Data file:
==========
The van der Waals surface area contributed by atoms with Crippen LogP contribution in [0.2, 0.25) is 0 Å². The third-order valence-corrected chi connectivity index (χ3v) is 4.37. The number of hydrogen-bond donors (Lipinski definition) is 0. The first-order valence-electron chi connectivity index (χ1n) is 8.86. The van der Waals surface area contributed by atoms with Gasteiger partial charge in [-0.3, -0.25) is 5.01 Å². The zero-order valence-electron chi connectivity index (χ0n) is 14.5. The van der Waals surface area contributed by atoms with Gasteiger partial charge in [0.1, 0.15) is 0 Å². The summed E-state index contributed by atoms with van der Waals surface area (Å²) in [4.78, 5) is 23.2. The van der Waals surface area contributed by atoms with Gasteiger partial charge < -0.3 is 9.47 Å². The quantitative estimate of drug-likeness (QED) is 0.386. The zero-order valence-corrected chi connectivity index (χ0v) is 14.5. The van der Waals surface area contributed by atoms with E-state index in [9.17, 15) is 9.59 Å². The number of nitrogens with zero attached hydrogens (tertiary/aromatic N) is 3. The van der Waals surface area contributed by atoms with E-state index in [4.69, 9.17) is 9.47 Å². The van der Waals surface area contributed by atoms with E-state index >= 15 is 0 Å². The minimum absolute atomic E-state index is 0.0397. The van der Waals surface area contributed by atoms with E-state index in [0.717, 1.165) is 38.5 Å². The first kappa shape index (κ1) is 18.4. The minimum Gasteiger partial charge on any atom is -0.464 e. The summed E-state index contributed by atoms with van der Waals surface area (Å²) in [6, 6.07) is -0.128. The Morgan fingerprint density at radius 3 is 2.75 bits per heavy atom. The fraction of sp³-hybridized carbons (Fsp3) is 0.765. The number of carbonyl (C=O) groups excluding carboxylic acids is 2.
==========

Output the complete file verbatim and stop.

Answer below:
The van der Waals surface area contributed by atoms with Crippen LogP contribution in [0.2, 0.25) is 0 Å². The third-order valence-corrected chi connectivity index (χ3v) is 4.37. The number of hydrogen-bond donors (Lipinski definition) is 0. The first-order valence-electron chi connectivity index (χ1n) is 8.86. The van der Waals surface area contributed by atoms with Gasteiger partial charge in [-0.3, -0.25) is 5.01 Å². The zero-order valence-electron chi connectivity index (χ0n) is 14.5. The van der Waals surface area contributed by atoms with Gasteiger partial charge in [0.1, 0.15) is 0 Å². The summed E-state index contributed by atoms with van der Waals surface area (Å²) in [4.78, 5) is 23.2. The van der Waals surface area contributed by atoms with Gasteiger partial charge < -0.3 is 9.47 Å². The quantitative estimate of drug-likeness (QED) is 0.386. The zero-order valence-corrected chi connectivity index (χ0v) is 14.5. The van der Waals surface area contributed by atoms with E-state index in [9.17, 15) is 9.59 Å². The number of nitrogens with zero attached hydrogens (tertiary/aromatic N) is 3. The van der Waals surface area contributed by atoms with E-state index in [4.69, 9.17) is 9.47 Å². The van der Waals surface area contributed by atoms with E-state index >= 15 is 0 Å². The minimum absolute atomic E-state index is 0.0397. The van der Waals surface area contributed by atoms with E-state index in [0.717, 1.165) is 38.5 Å². The first kappa shape index (κ1) is 18.4. The minimum Gasteiger partial charge on any atom is -0.464 e. The summed E-state index contributed by atoms with van der Waals surface area (Å²) in [6, 6.07) is -0.128. The Morgan fingerprint density at radius 3 is 2.75 bits per heavy atom. The fraction of sp³-hybridized carbons (Fsp3) is 0.765. The number of carbonyl (C=O) groups excluding carboxylic acids is 2.